TY - JOUR

T1 - Income distributions in multi-sector analysis; Miyazawa's fundamental equation of income formation revisited

AU - Steenge, Albert E.

AU - Incera, André Carrascal

AU - Serrano, Mònica

PY - 2020/6

Y1 - 2020/6

N2 - In standard type 1 input-output models, households’ activities are part of the exogenous final demand. This means that their scale and composition are exogenously determined. That is, if some other final demand categories change (say public investment or exports) this does not influence the behaviour of the household categories. In type 2 input-output models households’ activities are explained endogenously to capture the possibility of mutual interaction between household categories and productive sectors. In this area, Miyazawa (1976) proposed a novel way of modeling the endogenization of households’ activities. In modeling terms, Miyazawa's proposition resulted in the so-called ‘fundamental equation of income formation’, core of which is an extended input coefficients matrix. This extended coefficients matrix produced several new types of multiplier matrices and explains industrial gross output and households’ income in terms of non-household final demand in great detail. The model is traditionally solved by inverting the new extended coefficients matrix, which often generates highly complex outcomes in terms of convoluted multiplier matrices. Consequently, the link between final demand impulses, gross outputs and income formation is not straightforward, working sometimes in different directions. Regarding this aspect, as we shall show, there is a second way to solve Miyazawa's fundamental equation, which is much more transparent. This second way shows that Miyazawa type endogenization means that gross output and (remaining) final demand are directly linked via a new type of coefficients matrix. This matrix is the sum of the traditional matrix of intermediate input coefficients and a number of matrices of rank 1, each one corresponding to an endogenized households category. The existence of this matrix makes several new applications possible including the study of shifts over time in the distribution of income and (un)employment between the households categories involved. In an appendix we briefly focus on the link between the use of matrices of rank 1 in, respectively, Leontief, Sraffa and Miyazawa input-output economics.

AB - In standard type 1 input-output models, households’ activities are part of the exogenous final demand. This means that their scale and composition are exogenously determined. That is, if some other final demand categories change (say public investment or exports) this does not influence the behaviour of the household categories. In type 2 input-output models households’ activities are explained endogenously to capture the possibility of mutual interaction between household categories and productive sectors. In this area, Miyazawa (1976) proposed a novel way of modeling the endogenization of households’ activities. In modeling terms, Miyazawa's proposition resulted in the so-called ‘fundamental equation of income formation’, core of which is an extended input coefficients matrix. This extended coefficients matrix produced several new types of multiplier matrices and explains industrial gross output and households’ income in terms of non-household final demand in great detail. The model is traditionally solved by inverting the new extended coefficients matrix, which often generates highly complex outcomes in terms of convoluted multiplier matrices. Consequently, the link between final demand impulses, gross outputs and income formation is not straightforward, working sometimes in different directions. Regarding this aspect, as we shall show, there is a second way to solve Miyazawa's fundamental equation, which is much more transparent. This second way shows that Miyazawa type endogenization means that gross output and (remaining) final demand are directly linked via a new type of coefficients matrix. This matrix is the sum of the traditional matrix of intermediate input coefficients and a number of matrices of rank 1, each one corresponding to an endogenized households category. The existence of this matrix makes several new applications possible including the study of shifts over time in the distribution of income and (un)employment between the households categories involved. In an appendix we briefly focus on the link between the use of matrices of rank 1 in, respectively, Leontief, Sraffa and Miyazawa input-output economics.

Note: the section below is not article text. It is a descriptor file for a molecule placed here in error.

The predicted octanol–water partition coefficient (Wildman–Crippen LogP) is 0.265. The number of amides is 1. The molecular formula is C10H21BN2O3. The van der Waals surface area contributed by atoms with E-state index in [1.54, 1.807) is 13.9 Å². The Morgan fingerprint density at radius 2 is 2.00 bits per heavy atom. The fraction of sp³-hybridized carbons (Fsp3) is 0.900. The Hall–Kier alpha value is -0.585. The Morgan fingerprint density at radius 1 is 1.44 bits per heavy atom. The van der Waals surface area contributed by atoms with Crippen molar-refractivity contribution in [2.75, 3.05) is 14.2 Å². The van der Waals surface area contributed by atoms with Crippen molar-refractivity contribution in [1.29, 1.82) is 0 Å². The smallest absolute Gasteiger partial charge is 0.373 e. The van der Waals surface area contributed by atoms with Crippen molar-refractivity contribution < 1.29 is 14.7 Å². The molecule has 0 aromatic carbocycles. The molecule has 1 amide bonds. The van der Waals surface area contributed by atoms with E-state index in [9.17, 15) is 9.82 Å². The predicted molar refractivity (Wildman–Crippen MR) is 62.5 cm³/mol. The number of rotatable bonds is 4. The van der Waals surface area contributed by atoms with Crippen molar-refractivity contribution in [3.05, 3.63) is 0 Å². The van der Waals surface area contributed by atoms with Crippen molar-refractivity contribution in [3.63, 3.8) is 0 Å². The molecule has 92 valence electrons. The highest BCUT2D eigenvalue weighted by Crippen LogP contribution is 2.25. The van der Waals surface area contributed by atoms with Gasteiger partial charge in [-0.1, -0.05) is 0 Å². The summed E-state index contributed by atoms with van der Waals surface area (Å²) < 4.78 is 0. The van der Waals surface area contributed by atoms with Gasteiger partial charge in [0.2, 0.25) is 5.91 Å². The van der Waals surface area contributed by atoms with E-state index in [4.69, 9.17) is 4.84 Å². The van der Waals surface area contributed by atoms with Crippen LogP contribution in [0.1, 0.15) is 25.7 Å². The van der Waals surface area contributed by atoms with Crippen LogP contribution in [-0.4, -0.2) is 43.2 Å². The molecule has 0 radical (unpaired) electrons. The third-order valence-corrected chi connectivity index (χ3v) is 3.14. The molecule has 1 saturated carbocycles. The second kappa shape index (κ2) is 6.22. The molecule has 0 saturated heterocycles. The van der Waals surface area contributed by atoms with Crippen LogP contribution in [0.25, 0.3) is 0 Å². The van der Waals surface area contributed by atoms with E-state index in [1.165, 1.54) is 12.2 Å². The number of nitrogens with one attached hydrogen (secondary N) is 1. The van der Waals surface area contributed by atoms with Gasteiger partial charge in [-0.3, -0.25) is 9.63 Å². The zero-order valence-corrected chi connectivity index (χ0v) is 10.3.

KW - Miyazawa endogenization

KW - Income distribution

KW - Input-Output models

KW - INPUT-OUTPUT MODELS

UR - http://www.scopus.com/inward/record.url?scp=85068073284&partnerID=8YFLogxK

U2 - 10.1016/j.strueco.2019.04.007

DO - 10.1016/j.strueco.2019.04.007

M3 - Article

AN - SCOPUS:85068073284

SN - 1873-6017

VL - 53

SP - 377

EP - 387

JO - Structural Change and Economic Dynamics

JF - Structural Change and Economic Dynamics

T2 - 21st International Input-Output Conference

Y2 - 1 January 2013

ER -